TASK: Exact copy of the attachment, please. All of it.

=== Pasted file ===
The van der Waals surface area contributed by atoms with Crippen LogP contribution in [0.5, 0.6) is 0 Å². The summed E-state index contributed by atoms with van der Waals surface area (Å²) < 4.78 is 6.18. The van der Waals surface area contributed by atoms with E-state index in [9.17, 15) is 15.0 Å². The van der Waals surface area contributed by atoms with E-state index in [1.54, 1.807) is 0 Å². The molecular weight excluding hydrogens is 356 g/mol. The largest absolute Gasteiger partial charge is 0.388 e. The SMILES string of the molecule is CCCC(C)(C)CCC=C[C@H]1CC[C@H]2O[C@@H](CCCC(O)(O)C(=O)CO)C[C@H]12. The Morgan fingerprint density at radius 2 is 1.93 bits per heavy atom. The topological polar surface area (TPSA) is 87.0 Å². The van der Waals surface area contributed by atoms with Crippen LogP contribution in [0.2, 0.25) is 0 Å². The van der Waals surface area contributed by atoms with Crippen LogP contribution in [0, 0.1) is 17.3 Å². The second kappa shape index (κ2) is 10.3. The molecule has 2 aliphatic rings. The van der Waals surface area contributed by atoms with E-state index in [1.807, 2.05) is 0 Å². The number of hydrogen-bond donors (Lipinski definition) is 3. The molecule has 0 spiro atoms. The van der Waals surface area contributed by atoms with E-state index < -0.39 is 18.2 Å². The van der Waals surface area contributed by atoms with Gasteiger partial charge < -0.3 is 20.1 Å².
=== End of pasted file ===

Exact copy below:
The van der Waals surface area contributed by atoms with Crippen LogP contribution in [0.5, 0.6) is 0 Å². The summed E-state index contributed by atoms with van der Waals surface area (Å²) < 4.78 is 6.18. The van der Waals surface area contributed by atoms with E-state index in [9.17, 15) is 15.0 Å². The van der Waals surface area contributed by atoms with E-state index in [1.54, 1.807) is 0 Å². The molecular weight excluding hydrogens is 356 g/mol. The largest absolute Gasteiger partial charge is 0.388 e. The SMILES string of the molecule is CCCC(C)(C)CCC=C[C@H]1CC[C@H]2O[C@@H](CCCC(O)(O)C(=O)CO)C[C@H]12. The Morgan fingerprint density at radius 2 is 1.93 bits per heavy atom. The topological polar surface area (TPSA) is 87.0 Å². The van der Waals surface area contributed by atoms with Crippen LogP contribution in [0.2, 0.25) is 0 Å². The van der Waals surface area contributed by atoms with Crippen LogP contribution in [0, 0.1) is 17.3 Å². The second kappa shape index (κ2) is 10.3. The molecule has 2 aliphatic rings. The van der Waals surface area contributed by atoms with E-state index in [1.807, 2.05) is 0 Å². The number of hydrogen-bond donors (Lipinski definition) is 3. The molecule has 0 spiro atoms. The van der Waals surface area contributed by atoms with E-state index < -0.39 is 18.2 Å². The van der Waals surface area contributed by atoms with Gasteiger partial charge < -0.3 is 20.1 Å².